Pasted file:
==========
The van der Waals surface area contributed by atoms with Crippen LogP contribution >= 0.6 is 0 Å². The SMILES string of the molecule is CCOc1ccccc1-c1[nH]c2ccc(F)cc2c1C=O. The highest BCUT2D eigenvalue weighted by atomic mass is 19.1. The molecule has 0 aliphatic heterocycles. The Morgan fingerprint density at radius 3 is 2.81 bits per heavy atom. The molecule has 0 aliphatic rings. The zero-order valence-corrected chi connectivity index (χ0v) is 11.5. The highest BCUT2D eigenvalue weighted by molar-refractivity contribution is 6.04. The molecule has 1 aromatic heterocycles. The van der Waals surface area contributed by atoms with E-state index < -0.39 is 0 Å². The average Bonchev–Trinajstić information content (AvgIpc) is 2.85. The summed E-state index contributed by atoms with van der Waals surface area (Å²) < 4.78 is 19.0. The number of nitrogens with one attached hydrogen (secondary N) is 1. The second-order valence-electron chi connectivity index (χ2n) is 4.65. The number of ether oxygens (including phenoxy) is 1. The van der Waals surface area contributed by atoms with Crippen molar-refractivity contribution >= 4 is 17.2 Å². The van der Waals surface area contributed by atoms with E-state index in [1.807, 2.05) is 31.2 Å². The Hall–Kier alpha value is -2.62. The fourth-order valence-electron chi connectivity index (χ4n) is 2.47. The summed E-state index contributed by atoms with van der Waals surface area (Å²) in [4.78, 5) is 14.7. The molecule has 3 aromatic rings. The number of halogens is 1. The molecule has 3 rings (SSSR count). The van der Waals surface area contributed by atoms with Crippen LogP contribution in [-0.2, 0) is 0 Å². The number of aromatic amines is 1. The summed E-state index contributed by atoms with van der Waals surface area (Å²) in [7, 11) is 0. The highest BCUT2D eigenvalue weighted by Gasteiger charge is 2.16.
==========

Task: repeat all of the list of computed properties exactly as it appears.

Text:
The van der Waals surface area contributed by atoms with Crippen LogP contribution >= 0.6 is 0 Å². The SMILES string of the molecule is CCOc1ccccc1-c1[nH]c2ccc(F)cc2c1C=O. The highest BCUT2D eigenvalue weighted by atomic mass is 19.1. The molecule has 0 aliphatic heterocycles. The Morgan fingerprint density at radius 3 is 2.81 bits per heavy atom. The molecule has 0 aliphatic rings. The zero-order valence-corrected chi connectivity index (χ0v) is 11.5. The highest BCUT2D eigenvalue weighted by molar-refractivity contribution is 6.04. The molecule has 1 aromatic heterocycles. The van der Waals surface area contributed by atoms with E-state index < -0.39 is 0 Å². The average Bonchev–Trinajstić information content (AvgIpc) is 2.85. The summed E-state index contributed by atoms with van der Waals surface area (Å²) < 4.78 is 19.0. The number of nitrogens with one attached hydrogen (secondary N) is 1. The second-order valence-electron chi connectivity index (χ2n) is 4.65. The number of ether oxygens (including phenoxy) is 1. The van der Waals surface area contributed by atoms with Crippen molar-refractivity contribution >= 4 is 17.2 Å². The van der Waals surface area contributed by atoms with E-state index in [1.807, 2.05) is 31.2 Å². The Hall–Kier alpha value is -2.62. The fourth-order valence-electron chi connectivity index (χ4n) is 2.47. The summed E-state index contributed by atoms with van der Waals surface area (Å²) in [4.78, 5) is 14.7. The molecule has 3 aromatic rings. The number of halogens is 1. The molecule has 3 rings (SSSR count). The van der Waals surface area contributed by atoms with Crippen LogP contribution in [-0.2, 0) is 0 Å². The number of aromatic amines is 1. The summed E-state index contributed by atoms with van der Waals surface area (Å²) in [7, 11) is 0. The highest BCUT2D eigenvalue weighted by Gasteiger charge is 2.16.